Property prices are sky high, interest rates are rock bottom, and the Reserve Bank reports that there is between $1.2 billion to $1.7 billion worth of home loans approved every week. What that spells is a New Zealand where debts are high, but actual servicing costs are low. It's no wonder, then, that so many people are happy to take on debts that might otherwise be impossible to maintain.
But can that last? Interest rates, by their very nature, are variable beasts, and they aren't necessarily going to stay at these historic lows forever. People are perhaps looking at those single digit percentages and starting to sweat about them slowly ticking up over the 30-year lifetime of their loan. Wouldn't it be better to take action before that happens?
Here's how you can pay off your loan faster, instead of waiting in fear for the return of the interest rate.
Think of it this way. Let's say you have a $500,000 home loan on a 6 per cent interest rate. You would be paying about $700 a week in repayments over 30 years, paying 2.15 times the amount you borrow by the end of it. Stretch that out to just $50 extra, or the cost of a $10 lunch at work every day, and suddenly your mortgage drops to 25 years, and you'd only pay 1.93 times the amount you borrow.It's all about paying more than you need to. All too often, people only pay the minimum required repayments on their loan, and that's what locks you into a long-term debt. It might seem obvious to simply answer "pay more" to a question like this, but in reality that is the main option you have. The difference is in the way you deal with it psychologically: one bite from an elephant is a lot less than trying to deal with the whole thing at once.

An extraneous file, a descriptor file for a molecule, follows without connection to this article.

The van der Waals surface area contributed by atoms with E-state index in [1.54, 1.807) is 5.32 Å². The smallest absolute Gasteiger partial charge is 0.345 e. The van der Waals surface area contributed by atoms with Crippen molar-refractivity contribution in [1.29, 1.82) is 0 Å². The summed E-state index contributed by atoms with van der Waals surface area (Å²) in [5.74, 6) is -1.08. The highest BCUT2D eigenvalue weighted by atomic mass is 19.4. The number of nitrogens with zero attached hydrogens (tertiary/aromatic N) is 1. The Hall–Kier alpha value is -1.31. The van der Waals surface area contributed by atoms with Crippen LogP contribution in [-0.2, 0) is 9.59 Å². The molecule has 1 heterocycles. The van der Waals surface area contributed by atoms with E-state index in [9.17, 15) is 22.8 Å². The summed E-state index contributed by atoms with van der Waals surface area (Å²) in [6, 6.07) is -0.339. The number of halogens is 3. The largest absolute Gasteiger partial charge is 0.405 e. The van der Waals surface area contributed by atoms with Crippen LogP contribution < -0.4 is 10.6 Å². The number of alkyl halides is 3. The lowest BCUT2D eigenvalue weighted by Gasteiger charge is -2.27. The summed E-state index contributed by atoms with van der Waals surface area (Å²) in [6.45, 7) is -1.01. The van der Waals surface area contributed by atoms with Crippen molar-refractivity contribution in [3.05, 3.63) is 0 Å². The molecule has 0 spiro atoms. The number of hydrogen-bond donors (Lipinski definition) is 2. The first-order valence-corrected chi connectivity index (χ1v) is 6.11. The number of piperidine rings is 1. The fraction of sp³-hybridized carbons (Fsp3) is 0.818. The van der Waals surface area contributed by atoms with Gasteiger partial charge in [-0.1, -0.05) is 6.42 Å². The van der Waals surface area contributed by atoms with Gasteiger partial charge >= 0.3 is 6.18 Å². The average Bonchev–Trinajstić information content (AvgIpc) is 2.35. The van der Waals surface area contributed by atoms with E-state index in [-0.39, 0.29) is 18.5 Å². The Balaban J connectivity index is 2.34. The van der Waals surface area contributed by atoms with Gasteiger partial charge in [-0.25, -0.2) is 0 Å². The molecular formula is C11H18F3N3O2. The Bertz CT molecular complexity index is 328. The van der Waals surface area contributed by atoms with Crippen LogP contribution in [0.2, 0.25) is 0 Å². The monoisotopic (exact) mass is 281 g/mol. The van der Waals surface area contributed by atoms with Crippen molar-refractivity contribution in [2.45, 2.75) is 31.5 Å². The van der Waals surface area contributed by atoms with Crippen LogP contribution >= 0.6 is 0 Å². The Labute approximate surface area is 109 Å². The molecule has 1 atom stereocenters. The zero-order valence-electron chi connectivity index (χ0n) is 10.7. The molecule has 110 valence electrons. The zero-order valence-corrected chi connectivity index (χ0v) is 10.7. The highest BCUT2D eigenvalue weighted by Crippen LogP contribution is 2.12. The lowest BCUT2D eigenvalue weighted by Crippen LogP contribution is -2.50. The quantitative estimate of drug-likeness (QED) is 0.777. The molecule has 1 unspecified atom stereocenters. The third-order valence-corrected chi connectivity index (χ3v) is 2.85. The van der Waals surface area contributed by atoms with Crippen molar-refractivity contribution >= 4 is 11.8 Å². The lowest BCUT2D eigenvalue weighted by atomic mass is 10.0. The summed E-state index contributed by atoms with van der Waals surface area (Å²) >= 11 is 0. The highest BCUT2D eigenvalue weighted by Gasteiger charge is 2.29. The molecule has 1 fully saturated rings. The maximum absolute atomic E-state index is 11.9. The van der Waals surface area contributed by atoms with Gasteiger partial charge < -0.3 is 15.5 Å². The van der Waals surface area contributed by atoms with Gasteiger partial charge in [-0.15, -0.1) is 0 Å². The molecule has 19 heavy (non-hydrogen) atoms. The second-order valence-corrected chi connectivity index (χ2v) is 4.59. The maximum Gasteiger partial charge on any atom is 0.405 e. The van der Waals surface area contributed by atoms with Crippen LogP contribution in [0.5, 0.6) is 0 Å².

However, the difficulty appears when you do that week after week, month after month, and you don't see much of a difference until the very end. That can be psychologically draining, so here's our tip from JB: Split up your loan.
Instead of trying to tackle $500,000 all at once, try splitting your loan up into $450,000 fixed rate and $50,000 variable. Try to tackle that $50,000 first. Knock it out in, say, two years. Then take another lump and do it again. Rather than throwing money into what feels like a void, you slowly see that debt disappear, and you don't feel any the worse for it.
If you are looking to find out how much you can borrow for a home loan and what your repayments would be, you can use our mortgage calculators to calculate this.
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